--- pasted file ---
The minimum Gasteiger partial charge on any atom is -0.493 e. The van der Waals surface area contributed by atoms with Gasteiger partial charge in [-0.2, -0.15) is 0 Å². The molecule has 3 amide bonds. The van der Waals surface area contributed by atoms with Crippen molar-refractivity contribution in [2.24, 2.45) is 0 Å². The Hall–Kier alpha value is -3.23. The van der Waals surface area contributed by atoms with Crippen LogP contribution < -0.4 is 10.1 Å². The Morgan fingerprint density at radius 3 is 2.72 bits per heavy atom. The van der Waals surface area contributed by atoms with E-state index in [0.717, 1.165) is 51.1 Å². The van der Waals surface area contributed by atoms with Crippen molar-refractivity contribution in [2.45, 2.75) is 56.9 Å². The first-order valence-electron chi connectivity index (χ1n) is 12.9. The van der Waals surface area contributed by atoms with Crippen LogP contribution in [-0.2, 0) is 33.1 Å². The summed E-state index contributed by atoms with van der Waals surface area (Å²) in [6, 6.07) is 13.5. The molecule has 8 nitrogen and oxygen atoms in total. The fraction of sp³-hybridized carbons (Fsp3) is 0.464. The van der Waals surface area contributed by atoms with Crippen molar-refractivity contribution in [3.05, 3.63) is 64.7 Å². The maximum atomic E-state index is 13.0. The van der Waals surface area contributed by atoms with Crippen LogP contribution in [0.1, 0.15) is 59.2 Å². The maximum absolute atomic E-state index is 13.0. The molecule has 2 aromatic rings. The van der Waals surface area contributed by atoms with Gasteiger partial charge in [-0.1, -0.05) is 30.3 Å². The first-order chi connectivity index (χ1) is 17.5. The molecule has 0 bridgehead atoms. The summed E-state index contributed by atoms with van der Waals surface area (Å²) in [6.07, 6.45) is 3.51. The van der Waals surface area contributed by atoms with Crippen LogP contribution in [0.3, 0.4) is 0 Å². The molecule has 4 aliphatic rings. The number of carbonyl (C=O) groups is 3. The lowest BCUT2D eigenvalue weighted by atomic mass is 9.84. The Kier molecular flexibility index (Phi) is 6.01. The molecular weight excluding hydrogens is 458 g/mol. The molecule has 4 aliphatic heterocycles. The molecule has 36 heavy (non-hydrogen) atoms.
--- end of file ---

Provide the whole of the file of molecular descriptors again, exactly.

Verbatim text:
The minimum Gasteiger partial charge on any atom is -0.493 e. The van der Waals surface area contributed by atoms with Gasteiger partial charge in [-0.2, -0.15) is 0 Å². The molecule has 3 amide bonds. The van der Waals surface area contributed by atoms with Crippen molar-refractivity contribution in [2.24, 2.45) is 0 Å². The Hall–Kier alpha value is -3.23. The van der Waals surface area contributed by atoms with Crippen LogP contribution < -0.4 is 10.1 Å². The Morgan fingerprint density at radius 3 is 2.72 bits per heavy atom. The van der Waals surface area contributed by atoms with E-state index in [0.717, 1.165) is 51.1 Å². The van der Waals surface area contributed by atoms with Crippen molar-refractivity contribution in [2.45, 2.75) is 56.9 Å². The first-order valence-electron chi connectivity index (χ1n) is 12.9. The van der Waals surface area contributed by atoms with Crippen LogP contribution in [-0.2, 0) is 33.1 Å². The summed E-state index contributed by atoms with van der Waals surface area (Å²) in [6, 6.07) is 13.5. The molecule has 8 nitrogen and oxygen atoms in total. The fraction of sp³-hybridized carbons (Fsp3) is 0.464. The van der Waals surface area contributed by atoms with Crippen molar-refractivity contribution in [3.05, 3.63) is 64.7 Å². The maximum atomic E-state index is 13.0. The van der Waals surface area contributed by atoms with Crippen LogP contribution in [0.1, 0.15) is 59.2 Å². The maximum absolute atomic E-state index is 13.0. The molecule has 2 aromatic rings. The van der Waals surface area contributed by atoms with Gasteiger partial charge in [-0.1, -0.05) is 30.3 Å². The first-order chi connectivity index (χ1) is 17.5. The molecule has 0 bridgehead atoms. The summed E-state index contributed by atoms with van der Waals surface area (Å²) in [6.07, 6.45) is 3.51. The van der Waals surface area contributed by atoms with Crippen LogP contribution in [0.3, 0.4) is 0 Å². The molecule has 4 aliphatic rings. The number of carbonyl (C=O) groups is 3. The lowest BCUT2D eigenvalue weighted by atomic mass is 9.84. The Kier molecular flexibility index (Phi) is 6.01. The molecular weight excluding hydrogens is 458 g/mol. The molecule has 4 aliphatic heterocycles. The molecule has 36 heavy (non-hydrogen) atoms.